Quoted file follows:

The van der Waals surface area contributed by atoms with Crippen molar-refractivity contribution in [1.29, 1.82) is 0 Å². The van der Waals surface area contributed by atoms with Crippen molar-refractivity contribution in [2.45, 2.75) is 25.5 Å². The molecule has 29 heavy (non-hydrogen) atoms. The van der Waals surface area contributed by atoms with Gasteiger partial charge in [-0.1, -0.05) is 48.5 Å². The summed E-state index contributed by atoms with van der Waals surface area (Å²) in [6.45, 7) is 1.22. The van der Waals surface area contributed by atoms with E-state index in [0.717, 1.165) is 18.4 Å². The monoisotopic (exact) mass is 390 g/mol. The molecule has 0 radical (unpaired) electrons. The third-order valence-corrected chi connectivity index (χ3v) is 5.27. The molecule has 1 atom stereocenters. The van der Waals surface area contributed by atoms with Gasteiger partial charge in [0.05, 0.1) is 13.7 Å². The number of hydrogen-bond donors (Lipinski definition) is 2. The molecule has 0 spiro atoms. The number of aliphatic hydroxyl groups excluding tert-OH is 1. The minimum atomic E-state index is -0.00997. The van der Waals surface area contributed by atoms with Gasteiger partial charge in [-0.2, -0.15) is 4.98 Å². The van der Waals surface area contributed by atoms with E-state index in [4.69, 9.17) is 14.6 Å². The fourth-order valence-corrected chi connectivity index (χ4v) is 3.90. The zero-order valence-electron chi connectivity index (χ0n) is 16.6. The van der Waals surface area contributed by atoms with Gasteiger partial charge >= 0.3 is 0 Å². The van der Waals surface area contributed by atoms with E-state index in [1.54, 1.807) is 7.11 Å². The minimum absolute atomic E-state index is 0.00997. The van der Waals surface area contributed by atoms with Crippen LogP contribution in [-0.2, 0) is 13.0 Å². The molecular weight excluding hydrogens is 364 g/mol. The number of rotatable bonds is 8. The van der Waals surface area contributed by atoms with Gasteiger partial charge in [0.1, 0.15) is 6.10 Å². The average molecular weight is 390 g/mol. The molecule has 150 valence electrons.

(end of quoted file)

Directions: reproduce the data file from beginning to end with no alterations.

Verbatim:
The van der Waals surface area contributed by atoms with Crippen molar-refractivity contribution in [1.29, 1.82) is 0 Å². The van der Waals surface area contributed by atoms with Crippen molar-refractivity contribution in [2.45, 2.75) is 25.5 Å². The molecule has 29 heavy (non-hydrogen) atoms. The van der Waals surface area contributed by atoms with Gasteiger partial charge in [-0.1, -0.05) is 48.5 Å². The summed E-state index contributed by atoms with van der Waals surface area (Å²) in [6.45, 7) is 1.22. The van der Waals surface area contributed by atoms with E-state index in [0.717, 1.165) is 18.4 Å². The monoisotopic (exact) mass is 390 g/mol. The molecule has 0 radical (unpaired) electrons. The third-order valence-corrected chi connectivity index (χ3v) is 5.27. The molecule has 1 atom stereocenters. The van der Waals surface area contributed by atoms with Gasteiger partial charge in [0.05, 0.1) is 13.7 Å². The number of hydrogen-bond donors (Lipinski definition) is 2. The molecule has 0 spiro atoms. The number of aliphatic hydroxyl groups excluding tert-OH is 1. The minimum atomic E-state index is -0.00997. The van der Waals surface area contributed by atoms with Gasteiger partial charge in [-0.2, -0.15) is 4.98 Å². The van der Waals surface area contributed by atoms with E-state index in [4.69, 9.17) is 14.6 Å². The fourth-order valence-corrected chi connectivity index (χ4v) is 3.90. The zero-order valence-electron chi connectivity index (χ0n) is 16.6. The van der Waals surface area contributed by atoms with Gasteiger partial charge >= 0.3 is 0 Å². The van der Waals surface area contributed by atoms with E-state index in [1.54, 1.807) is 7.11 Å². The minimum absolute atomic E-state index is 0.00997. The van der Waals surface area contributed by atoms with Crippen LogP contribution in [-0.2, 0) is 13.0 Å². The molecular weight excluding hydrogens is 364 g/mol. The number of rotatable bonds is 8. The van der Waals surface area contributed by atoms with Gasteiger partial charge in [0.1, 0.15) is 6.10 Å². The average molecular weight is 390 g/mol. The molecule has 150 valence electrons.